Examples of rent-seeking that many may be familiar with are the charges financial firms make to manage any pension or financial wealth you may have. The claim of those running these managed funds is that they can pick the assets that will perform well. The evidence is that, on average, managers of these funds do little better than the market average, and so the fees you pay them are a waste of your money. You would be much better off buying a cheaper indexed or tracker fund, where your money is invested so as to track a relatively fixed group (such as the FTSE 100). This may be just one of many examples of rent-seeking, where the financial sector makes money at the expense of the rest of the economy.  

The second consequence of the growth in the financial sector is that it created a global crisis. The sector pushed for less regulation, which helped allow a massive increase in risk-taking. As a result, a US housing sector collapse became a global financial crisis and the largest recession since the Second World War. Following this catastrophic event, you might have expected politicians to insist on some major reform of the financial sector, and banks in particular.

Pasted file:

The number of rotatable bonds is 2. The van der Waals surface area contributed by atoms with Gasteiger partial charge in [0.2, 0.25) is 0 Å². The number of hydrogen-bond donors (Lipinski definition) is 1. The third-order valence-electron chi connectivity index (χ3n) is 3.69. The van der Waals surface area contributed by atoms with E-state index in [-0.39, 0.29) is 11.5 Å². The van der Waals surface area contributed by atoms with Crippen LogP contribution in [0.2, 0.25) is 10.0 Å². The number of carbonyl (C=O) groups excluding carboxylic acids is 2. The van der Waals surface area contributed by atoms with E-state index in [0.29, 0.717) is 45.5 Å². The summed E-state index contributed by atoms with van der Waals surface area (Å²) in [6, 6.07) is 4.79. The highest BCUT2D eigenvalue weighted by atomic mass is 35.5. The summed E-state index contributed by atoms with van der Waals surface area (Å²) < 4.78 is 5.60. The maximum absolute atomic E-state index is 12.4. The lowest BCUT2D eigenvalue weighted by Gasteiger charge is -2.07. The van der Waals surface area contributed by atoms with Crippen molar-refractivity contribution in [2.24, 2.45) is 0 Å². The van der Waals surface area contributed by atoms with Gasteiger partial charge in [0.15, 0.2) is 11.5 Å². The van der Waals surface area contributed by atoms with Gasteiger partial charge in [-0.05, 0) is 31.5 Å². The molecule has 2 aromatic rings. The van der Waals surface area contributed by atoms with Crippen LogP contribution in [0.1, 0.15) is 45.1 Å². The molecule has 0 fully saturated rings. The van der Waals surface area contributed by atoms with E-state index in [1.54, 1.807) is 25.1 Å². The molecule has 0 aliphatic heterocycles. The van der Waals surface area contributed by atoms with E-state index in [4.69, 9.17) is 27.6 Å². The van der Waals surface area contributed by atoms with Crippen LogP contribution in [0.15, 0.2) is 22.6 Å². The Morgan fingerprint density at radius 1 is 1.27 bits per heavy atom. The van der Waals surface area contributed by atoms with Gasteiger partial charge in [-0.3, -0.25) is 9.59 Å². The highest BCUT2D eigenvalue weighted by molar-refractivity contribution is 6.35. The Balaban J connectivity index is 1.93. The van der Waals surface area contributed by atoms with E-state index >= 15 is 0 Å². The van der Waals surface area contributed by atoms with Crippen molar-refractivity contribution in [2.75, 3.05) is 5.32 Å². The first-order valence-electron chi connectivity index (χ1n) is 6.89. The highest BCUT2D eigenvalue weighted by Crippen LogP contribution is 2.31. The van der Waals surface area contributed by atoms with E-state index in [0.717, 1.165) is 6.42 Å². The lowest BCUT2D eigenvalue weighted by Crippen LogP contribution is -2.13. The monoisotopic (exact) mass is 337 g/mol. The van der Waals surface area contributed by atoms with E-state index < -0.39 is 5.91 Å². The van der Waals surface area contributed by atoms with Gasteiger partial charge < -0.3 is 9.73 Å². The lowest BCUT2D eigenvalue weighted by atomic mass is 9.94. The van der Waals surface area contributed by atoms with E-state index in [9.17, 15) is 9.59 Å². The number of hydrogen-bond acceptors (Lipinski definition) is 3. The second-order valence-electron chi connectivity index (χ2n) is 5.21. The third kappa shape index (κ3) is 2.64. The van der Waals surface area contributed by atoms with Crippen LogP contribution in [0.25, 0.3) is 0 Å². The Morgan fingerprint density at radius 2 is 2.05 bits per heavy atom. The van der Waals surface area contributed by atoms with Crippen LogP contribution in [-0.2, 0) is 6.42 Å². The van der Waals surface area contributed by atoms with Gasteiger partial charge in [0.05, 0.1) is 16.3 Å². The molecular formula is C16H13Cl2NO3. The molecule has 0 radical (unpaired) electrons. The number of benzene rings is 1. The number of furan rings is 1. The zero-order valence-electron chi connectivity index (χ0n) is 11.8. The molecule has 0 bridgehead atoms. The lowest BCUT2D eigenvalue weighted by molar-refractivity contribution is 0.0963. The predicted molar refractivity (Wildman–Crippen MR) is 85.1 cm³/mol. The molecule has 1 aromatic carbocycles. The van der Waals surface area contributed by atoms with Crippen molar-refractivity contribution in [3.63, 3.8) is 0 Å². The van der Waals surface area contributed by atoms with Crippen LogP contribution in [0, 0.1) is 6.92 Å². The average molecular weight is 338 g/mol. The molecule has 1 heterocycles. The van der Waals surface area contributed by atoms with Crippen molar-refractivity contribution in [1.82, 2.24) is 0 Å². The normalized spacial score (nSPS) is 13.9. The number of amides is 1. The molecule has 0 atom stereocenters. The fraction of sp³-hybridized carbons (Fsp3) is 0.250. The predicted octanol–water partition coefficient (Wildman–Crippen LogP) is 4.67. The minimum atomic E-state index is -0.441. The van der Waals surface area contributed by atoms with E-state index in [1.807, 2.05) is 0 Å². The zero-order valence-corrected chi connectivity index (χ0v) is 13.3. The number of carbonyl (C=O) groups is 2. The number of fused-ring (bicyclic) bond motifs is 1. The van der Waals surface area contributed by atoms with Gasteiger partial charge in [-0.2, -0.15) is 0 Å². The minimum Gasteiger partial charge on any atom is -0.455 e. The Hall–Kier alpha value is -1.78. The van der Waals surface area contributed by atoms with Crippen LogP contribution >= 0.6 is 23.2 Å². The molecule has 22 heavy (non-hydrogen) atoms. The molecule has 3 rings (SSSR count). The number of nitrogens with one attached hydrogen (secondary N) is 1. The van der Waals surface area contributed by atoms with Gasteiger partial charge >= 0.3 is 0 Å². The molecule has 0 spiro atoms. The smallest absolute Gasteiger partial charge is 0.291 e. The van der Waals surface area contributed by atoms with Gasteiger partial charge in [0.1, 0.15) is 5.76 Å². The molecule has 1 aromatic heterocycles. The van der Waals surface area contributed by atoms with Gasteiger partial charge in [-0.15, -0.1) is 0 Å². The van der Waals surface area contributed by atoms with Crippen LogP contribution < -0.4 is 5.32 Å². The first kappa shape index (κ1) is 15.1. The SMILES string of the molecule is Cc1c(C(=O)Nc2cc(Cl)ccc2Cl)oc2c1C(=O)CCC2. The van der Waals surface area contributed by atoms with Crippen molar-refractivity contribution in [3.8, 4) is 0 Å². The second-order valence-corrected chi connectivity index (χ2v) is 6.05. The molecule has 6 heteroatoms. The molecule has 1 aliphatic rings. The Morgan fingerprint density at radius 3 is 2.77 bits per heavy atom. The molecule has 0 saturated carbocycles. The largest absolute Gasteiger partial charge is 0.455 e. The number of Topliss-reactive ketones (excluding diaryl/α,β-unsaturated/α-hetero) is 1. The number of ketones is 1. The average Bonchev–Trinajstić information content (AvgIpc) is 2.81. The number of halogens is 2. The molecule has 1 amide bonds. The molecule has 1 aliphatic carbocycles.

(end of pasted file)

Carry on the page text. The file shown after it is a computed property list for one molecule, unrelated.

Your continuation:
From an economist’s point of view, an obvious reform is to make banks like other companies, with a large equity buffer that can absorb shocks when things go wrong. Yet reform of this kind is just not on the table. As Ben Chu explained in his column last Thursday, actual reforms have been small, and even those are being compromised by politicians and regulators.  

The reason for this lack of action is power and influence. In the US, the importance of financial sector campaign donations for members of Congress is well known, and in the UK those in the financial sector are major donors to the Conservative Party. It was this power and influence that led to the deregulation that allowed the global financial crisis, but nothing has been done to check it.